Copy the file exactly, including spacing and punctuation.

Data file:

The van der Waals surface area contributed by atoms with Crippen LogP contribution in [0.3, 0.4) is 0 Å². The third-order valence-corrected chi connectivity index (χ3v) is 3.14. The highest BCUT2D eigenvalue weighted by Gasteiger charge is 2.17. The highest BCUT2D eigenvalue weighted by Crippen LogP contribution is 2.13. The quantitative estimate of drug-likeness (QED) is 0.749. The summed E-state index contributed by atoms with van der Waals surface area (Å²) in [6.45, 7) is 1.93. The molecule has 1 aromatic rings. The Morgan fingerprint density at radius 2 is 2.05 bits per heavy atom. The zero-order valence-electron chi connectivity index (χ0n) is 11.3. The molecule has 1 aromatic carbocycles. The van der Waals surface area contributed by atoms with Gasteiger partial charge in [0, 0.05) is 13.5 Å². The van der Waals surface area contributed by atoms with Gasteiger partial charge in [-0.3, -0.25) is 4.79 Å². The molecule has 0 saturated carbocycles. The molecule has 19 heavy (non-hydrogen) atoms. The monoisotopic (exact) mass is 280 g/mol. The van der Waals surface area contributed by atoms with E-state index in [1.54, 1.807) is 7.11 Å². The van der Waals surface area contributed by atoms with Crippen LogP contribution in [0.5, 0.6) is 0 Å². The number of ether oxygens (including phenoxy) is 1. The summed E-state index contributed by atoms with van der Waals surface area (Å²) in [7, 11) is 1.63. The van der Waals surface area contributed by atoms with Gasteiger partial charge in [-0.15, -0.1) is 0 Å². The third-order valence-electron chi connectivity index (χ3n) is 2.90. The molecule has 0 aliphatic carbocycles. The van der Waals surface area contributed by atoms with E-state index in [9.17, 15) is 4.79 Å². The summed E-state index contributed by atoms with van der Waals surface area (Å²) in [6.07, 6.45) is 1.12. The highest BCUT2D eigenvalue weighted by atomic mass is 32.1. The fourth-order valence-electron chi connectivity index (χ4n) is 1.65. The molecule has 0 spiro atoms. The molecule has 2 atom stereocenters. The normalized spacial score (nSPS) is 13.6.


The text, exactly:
The van der Waals surface area contributed by atoms with Crippen LogP contribution in [0.3, 0.4) is 0 Å². The third-order valence-corrected chi connectivity index (χ3v) is 3.14. The highest BCUT2D eigenvalue weighted by Gasteiger charge is 2.17. The highest BCUT2D eigenvalue weighted by Crippen LogP contribution is 2.13. The quantitative estimate of drug-likeness (QED) is 0.749. The summed E-state index contributed by atoms with van der Waals surface area (Å²) in [6.45, 7) is 1.93. The molecule has 1 aromatic rings. The Morgan fingerprint density at radius 2 is 2.05 bits per heavy atom. The zero-order valence-electron chi connectivity index (χ0n) is 11.3. The molecule has 1 aromatic carbocycles. The van der Waals surface area contributed by atoms with Gasteiger partial charge in [0, 0.05) is 13.5 Å². The van der Waals surface area contributed by atoms with Gasteiger partial charge in [-0.3, -0.25) is 4.79 Å². The molecule has 0 saturated carbocycles. The molecule has 19 heavy (non-hydrogen) atoms. The monoisotopic (exact) mass is 280 g/mol. The van der Waals surface area contributed by atoms with E-state index in [1.54, 1.807) is 7.11 Å². The van der Waals surface area contributed by atoms with Crippen LogP contribution in [0.5, 0.6) is 0 Å². The number of ether oxygens (including phenoxy) is 1. The summed E-state index contributed by atoms with van der Waals surface area (Å²) in [7, 11) is 1.63. The van der Waals surface area contributed by atoms with Gasteiger partial charge in [-0.15, -0.1) is 0 Å². The third-order valence-electron chi connectivity index (χ3n) is 2.90. The molecule has 0 aliphatic carbocycles. The van der Waals surface area contributed by atoms with E-state index in [9.17, 15) is 4.79 Å². The summed E-state index contributed by atoms with van der Waals surface area (Å²) in [6.07, 6.45) is 1.12. The highest BCUT2D eigenvalue weighted by atomic mass is 32.1. The fourth-order valence-electron chi connectivity index (χ4n) is 1.65. The molecule has 0 spiro atoms. The molecule has 2 atom stereocenters. The normalized spacial score (nSPS) is 13.6.